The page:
Federal Stimulus Funds Aid Ag Conservation and Water Quality

Press Release
June 11, 2010

Federal Stimulus Funds Aid
Ag Conservation and Water Quality

Adams County farmer's determination for conservation-oriented agriculture benefits environment and his bottom line

(ADAMS COUNTY, PA)���Two Adams County farms are benefitting from federal stimulus funds made available through the Pennsylvania Infrastructure Investment Authority (PENNVEST), helping the farmers install conservation measures that will aid their farms' sustainability and profitability, while improving the water quality in the area.

"My wife and I started our 250-acre dairy farm in 2000. Today 'Circle Creek Holstein' has grown to a herd of 265. Our entire family is involved including our children Emily, Cody, Caleb, and Paige. We have invested our time and money in conservation efforts, but this program allows us to do even more to protect water quality. It's a good idea and a good program. Without it we would not be able to afford these improvements," said Terry Inch, owner of Circle Creek Holstein.

The Inch farm is one of 44 farms statewide receiving support to install conservation practices through a $14.2 million PENNVEST grant to Chesapeake Bay Foundation (CBF). The money is an investment in farms in the Pennsylvania portion of the Chesapeake Bay watershed that will pay off not only in terms of jobs created or retained, but in conservation that supports a better quality of life for area residents. CBF estimates the farm practices will avoid more than 838,000 pounds of nitrogen pollution, 286,000 pounds of phosphorus pollution, and 678 tons of sediment pollution. 

The partners include the Inch family, Adams County Conservation District, PENNVEST, and the Pennsylvania Department of Environmental Protection.

"We applaud PENNVEST's efforts to expand their funding to include fixes for non-point pollution sources like agriculture. It is typically far less expensive to reduce water pollution from non-point sources like agriculture than point sources like sewage treatment plants. Making limited public funds do more work is more important now than ever," says Matt Ehrhart, PA Executive Director of the Chesapeake Bay Foundation.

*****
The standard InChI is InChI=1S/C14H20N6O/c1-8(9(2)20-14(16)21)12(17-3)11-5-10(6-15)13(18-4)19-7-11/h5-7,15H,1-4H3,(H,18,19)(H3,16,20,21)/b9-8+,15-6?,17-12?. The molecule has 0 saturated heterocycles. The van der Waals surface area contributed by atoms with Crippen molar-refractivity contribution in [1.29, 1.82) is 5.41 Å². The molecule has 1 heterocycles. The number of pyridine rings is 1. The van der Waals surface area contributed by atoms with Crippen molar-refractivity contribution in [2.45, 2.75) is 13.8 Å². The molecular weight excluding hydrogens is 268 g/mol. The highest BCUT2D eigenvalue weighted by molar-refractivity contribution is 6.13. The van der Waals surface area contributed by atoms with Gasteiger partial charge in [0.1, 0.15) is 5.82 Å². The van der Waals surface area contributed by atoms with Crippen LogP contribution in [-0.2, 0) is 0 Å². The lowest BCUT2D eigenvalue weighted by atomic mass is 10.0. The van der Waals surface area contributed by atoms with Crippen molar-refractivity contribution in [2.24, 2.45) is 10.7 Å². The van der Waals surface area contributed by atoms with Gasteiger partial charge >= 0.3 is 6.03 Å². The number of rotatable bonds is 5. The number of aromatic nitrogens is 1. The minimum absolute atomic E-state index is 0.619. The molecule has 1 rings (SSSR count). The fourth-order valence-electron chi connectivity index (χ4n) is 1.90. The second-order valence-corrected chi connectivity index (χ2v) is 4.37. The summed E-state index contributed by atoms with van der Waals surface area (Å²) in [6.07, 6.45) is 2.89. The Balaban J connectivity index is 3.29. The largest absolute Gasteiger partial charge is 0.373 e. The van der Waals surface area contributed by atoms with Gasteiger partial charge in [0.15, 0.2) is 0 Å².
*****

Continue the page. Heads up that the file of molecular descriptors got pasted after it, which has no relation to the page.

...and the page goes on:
Working with the Adams County Conservation District, Mr. Inch is installing some major improvements, including replacing the outdated and potentially leaky wooden manure storage structure, originally built in 1981. The new concrete and steel structure will allow him to safely store the herd's manure until it can be appropriately applied. The barnyard area, currently bare soil, will be upgraded to a concrete pad to prevent soil and manure run off. A third conservation effort is the installation of over 3,000 feet of forested buffer along a stream running through the property. In time, this streamside forest will filter out pollutants, and increase the naturally functioning stream filtering processes.

"This funding is helping farms comply with increasing expectations for environmental protection," said Brian Sneeringer, Agriculture Team Leader for Adams County Conservation District. "Adams County and all areas downstream will benefit from this program and the projects implemented on site."

The majority of the funding provided for this project is from the American Recovery and Reinvestment Act (ARRA), more commonly known as federal stimulus funds. The forested buffers are funded through the USDA's Conservation Reserve Enhancement Program. The Inch family has also dedicated their own funds to the improvements.

"The changes taking place on the Inch farm are occurring many times over around the state. These changes will help Pennsylvania meet its commitments for improving water quality while boosting local economies," said Brion Johnson, PENNVEST's Deputy Executive Director for Project Management.

With years of experience partnering to aid farmers, CBF and the Adams County Conservation District are playing key roles in implementing the program. Johnson credits CBF and the District with "putting the stimulus money to work."

Back on the farm, Terry and his wife Jody have the satisfaction of knowing that they are doing their part to leave a legacy of stewardship for their children and many others.

 

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